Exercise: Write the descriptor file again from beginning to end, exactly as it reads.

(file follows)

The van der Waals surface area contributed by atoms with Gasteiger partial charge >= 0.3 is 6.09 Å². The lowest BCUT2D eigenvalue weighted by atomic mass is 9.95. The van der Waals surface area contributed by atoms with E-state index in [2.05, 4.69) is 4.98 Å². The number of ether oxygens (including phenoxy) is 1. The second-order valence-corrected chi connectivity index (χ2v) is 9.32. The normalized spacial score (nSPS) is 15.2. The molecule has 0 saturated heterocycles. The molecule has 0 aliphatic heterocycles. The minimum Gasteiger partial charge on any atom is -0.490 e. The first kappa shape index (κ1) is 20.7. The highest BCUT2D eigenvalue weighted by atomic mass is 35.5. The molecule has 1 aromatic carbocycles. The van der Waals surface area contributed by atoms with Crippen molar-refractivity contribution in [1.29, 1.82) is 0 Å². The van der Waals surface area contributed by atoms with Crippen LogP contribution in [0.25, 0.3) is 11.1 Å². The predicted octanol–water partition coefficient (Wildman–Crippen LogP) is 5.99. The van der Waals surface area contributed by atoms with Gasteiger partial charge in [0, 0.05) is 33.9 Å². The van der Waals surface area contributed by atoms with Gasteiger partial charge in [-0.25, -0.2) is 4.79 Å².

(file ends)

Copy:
The van der Waals surface area contributed by atoms with Gasteiger partial charge >= 0.3 is 6.09 Å². The lowest BCUT2D eigenvalue weighted by atomic mass is 9.95. The van der Waals surface area contributed by atoms with E-state index in [2.05, 4.69) is 4.98 Å². The number of ether oxygens (including phenoxy) is 1. The second-order valence-corrected chi connectivity index (χ2v) is 9.32. The normalized spacial score (nSPS) is 15.2. The molecule has 0 saturated heterocycles. The molecule has 0 aliphatic heterocycles. The minimum Gasteiger partial charge on any atom is -0.490 e. The first kappa shape index (κ1) is 20.7. The highest BCUT2D eigenvalue weighted by atomic mass is 35.5. The molecule has 1 aromatic carbocycles. The van der Waals surface area contributed by atoms with Crippen molar-refractivity contribution in [1.29, 1.82) is 0 Å². The van der Waals surface area contributed by atoms with Crippen LogP contribution in [0.25, 0.3) is 11.1 Å². The predicted octanol–water partition coefficient (Wildman–Crippen LogP) is 5.99. The van der Waals surface area contributed by atoms with Gasteiger partial charge in [0, 0.05) is 33.9 Å². The van der Waals surface area contributed by atoms with Gasteiger partial charge in [-0.25, -0.2) is 4.79 Å².